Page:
A Letter to the King, in Refutation of Some of the Charges Preferred Against the Poor, with Copious Statistical Illustrations Demonstrative of the Injustice with which that Body Has Been Assailed (Google eBook)

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John Hatchard and Son, 1835 - Poor laws - 111 pages
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Page 85 - ... the human species would increase as the numbers 1, 2, 4, 8, 16, 32, 64, 128, 256, and subsistence as 1, 2, 3, 4, 5, 6, 7, 8, 9. In two centuries the population would be to the means of subsistence as 256 to 9; in three centuries as 4096 to 13, and in two thousand years the difference would be almost incalculable.
Page 15 - It begins by a recital, that all the parts of this realm of England and Wales be presently with rogues, vagabonds, and sturdy beggars exceedingly pestered, by means whereof daily happeneth in the same realm horrible murders, thefts, and other great outrage, to the high displeasure of Almighty God, and to the great annoyance of the common weale.
Page 6 - My Lords, those who framed the statute of Elizabeth were not adepts in political science, they were not acquainted with the true principle of population, they could not foresee that a Malthus would arise to enlighten mankind...
Page 48 - The duty of supporting parents and children, in old age or infirmity, is so strongly enforced by our natural feelings, that it is often well performed, even among savages, and almost always so in a nation deserving the name of civilized. We believe that England is the only European country in which it is neglected.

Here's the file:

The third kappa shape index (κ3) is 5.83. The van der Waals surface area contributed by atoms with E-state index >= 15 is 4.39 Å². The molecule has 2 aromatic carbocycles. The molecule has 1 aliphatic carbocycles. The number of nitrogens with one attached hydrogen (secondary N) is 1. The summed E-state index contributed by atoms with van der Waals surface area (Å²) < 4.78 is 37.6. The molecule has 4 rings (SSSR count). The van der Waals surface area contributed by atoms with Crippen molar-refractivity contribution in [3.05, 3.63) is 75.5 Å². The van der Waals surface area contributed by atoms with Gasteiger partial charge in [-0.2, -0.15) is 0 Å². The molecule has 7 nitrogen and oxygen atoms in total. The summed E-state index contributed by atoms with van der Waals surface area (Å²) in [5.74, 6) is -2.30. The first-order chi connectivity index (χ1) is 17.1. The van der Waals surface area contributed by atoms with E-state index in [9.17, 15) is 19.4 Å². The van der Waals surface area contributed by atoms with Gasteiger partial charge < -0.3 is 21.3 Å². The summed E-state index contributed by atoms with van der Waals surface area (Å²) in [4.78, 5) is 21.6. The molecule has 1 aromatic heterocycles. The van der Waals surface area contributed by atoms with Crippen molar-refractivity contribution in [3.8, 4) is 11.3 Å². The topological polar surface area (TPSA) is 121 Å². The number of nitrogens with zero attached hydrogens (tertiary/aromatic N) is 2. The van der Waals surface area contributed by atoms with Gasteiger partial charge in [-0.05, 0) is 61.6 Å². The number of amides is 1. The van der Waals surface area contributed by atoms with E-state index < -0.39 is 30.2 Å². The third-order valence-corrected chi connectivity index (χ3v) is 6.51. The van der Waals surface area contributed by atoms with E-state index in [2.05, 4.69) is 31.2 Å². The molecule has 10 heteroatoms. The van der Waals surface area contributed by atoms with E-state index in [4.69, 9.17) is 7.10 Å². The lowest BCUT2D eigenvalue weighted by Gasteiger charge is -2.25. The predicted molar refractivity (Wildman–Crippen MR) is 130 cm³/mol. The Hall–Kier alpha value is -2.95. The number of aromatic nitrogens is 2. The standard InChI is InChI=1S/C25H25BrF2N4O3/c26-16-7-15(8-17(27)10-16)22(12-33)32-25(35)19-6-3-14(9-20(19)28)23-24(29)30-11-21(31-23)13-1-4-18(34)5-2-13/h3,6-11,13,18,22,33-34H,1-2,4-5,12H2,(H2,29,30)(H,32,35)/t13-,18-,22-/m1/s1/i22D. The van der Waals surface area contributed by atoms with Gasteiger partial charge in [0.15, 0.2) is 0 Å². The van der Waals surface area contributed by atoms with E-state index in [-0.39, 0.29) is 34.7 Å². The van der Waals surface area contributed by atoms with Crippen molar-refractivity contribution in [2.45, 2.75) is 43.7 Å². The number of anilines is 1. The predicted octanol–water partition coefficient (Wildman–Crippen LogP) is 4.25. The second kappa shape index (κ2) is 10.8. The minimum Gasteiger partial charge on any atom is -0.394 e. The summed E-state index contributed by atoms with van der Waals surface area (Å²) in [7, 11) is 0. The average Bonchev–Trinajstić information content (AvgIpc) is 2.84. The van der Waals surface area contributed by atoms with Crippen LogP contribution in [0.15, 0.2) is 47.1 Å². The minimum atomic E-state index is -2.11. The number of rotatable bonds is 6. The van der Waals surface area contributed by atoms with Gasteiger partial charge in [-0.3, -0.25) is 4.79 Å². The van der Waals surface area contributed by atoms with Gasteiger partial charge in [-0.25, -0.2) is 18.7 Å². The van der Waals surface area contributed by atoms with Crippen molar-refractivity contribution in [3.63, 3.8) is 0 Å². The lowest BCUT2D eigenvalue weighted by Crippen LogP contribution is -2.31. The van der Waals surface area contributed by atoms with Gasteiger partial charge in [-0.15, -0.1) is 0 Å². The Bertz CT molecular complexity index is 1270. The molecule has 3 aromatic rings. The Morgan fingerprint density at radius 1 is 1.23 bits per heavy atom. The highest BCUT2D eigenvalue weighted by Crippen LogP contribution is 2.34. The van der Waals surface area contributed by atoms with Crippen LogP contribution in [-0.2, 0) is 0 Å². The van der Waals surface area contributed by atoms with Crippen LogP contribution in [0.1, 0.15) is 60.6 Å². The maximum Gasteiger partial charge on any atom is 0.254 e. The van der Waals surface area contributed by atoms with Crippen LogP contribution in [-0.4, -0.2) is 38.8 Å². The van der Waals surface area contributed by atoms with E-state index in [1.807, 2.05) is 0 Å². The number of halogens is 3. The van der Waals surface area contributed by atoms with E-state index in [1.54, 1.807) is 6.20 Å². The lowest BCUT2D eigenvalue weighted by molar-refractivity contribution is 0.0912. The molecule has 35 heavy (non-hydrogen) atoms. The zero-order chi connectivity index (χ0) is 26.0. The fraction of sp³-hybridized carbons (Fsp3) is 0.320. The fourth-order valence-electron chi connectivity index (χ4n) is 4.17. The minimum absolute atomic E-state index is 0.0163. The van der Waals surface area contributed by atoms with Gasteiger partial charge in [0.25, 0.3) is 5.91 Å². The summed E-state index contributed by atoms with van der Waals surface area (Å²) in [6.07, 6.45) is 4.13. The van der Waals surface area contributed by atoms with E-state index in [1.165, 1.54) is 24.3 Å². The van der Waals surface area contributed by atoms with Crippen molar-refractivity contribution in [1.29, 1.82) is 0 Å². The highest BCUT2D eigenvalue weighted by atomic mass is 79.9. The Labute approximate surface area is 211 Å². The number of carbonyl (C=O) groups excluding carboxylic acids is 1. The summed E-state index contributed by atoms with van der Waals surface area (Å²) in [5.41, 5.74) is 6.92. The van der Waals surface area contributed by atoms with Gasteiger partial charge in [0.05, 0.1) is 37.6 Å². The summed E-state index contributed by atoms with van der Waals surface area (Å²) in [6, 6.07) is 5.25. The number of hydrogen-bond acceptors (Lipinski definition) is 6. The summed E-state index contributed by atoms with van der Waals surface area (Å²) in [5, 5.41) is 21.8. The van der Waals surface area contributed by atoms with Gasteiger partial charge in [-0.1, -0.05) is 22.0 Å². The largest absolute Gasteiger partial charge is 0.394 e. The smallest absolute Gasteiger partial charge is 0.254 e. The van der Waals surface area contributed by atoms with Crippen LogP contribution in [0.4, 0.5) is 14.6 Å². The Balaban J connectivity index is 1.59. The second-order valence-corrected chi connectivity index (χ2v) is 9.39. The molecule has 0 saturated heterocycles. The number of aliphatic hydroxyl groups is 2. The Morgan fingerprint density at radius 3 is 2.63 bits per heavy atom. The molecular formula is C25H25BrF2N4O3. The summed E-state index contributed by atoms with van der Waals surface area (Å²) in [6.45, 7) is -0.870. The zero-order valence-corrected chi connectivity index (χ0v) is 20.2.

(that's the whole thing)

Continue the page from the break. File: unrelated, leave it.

Page 70 - ... for setting to work all such persons, married or unmarried, having no means to maintain them , and use no ordinary and daily trade of life to get their living by...
Page 70 - ... a convenient stock of flax hemp wool thread iron and other necessary ware and stuff to set the poor on work: and also competent sums of money for and towards the necessary relief of the lame impotent old blind and such other among them being poor and not able to work...
Page 19 - I will not speak of the filth of the places ; that could not be exceeded in places meant to be its receptacles. Let the worst be imagined, and it will not be beyond the truth. In at least three-fourths of the hovels which I entered, there was no furniture of any description, save an iron pot, no table, no chair, no bench, no bedstead; two, three, or four little bundles of straw, with, perhaps, one or two scanty and ragged mats, were rolled up in the corners, unless where these beds were found...
Page 69 - ... instances by the extra-ordinary energy and wisdom of individuals, are, on the whole, steadily and rapidly progressive. It is true, that by the last Parliamentary Return (that for the year ending the 25th. March 1832) the total amount of the money expended for the relief of the poor, though higher than for any year since the year 1820, appears to fall short of the expenditure of the year ending the 25th. March, 1818; the expenditure of that year having been .7,890,014., and that for the year...
Page 82 - These people live in Wooden Huts, covered with thatch or shingles, consisting of one room with a stove, around which the inhabitants and their cattle crowd together, and where the most disgusting kinds of filthiness are to be seen. Their common Food is, cabbage, potatoes sometimes, but not generally, pease, black bread, and soup, or rather gruel, without the addition of butter or meat.
Page 21 - It enacted that all rogues, vagabonds, and sturdy beggars, including in this description " all persons whole and mighty in body, able to labour, not having land or master, nor using any lawful merchandise, craft, or mystery, and all common labourers, able in body, loitering and refusing to work for such reasonable wage as is commonly given...

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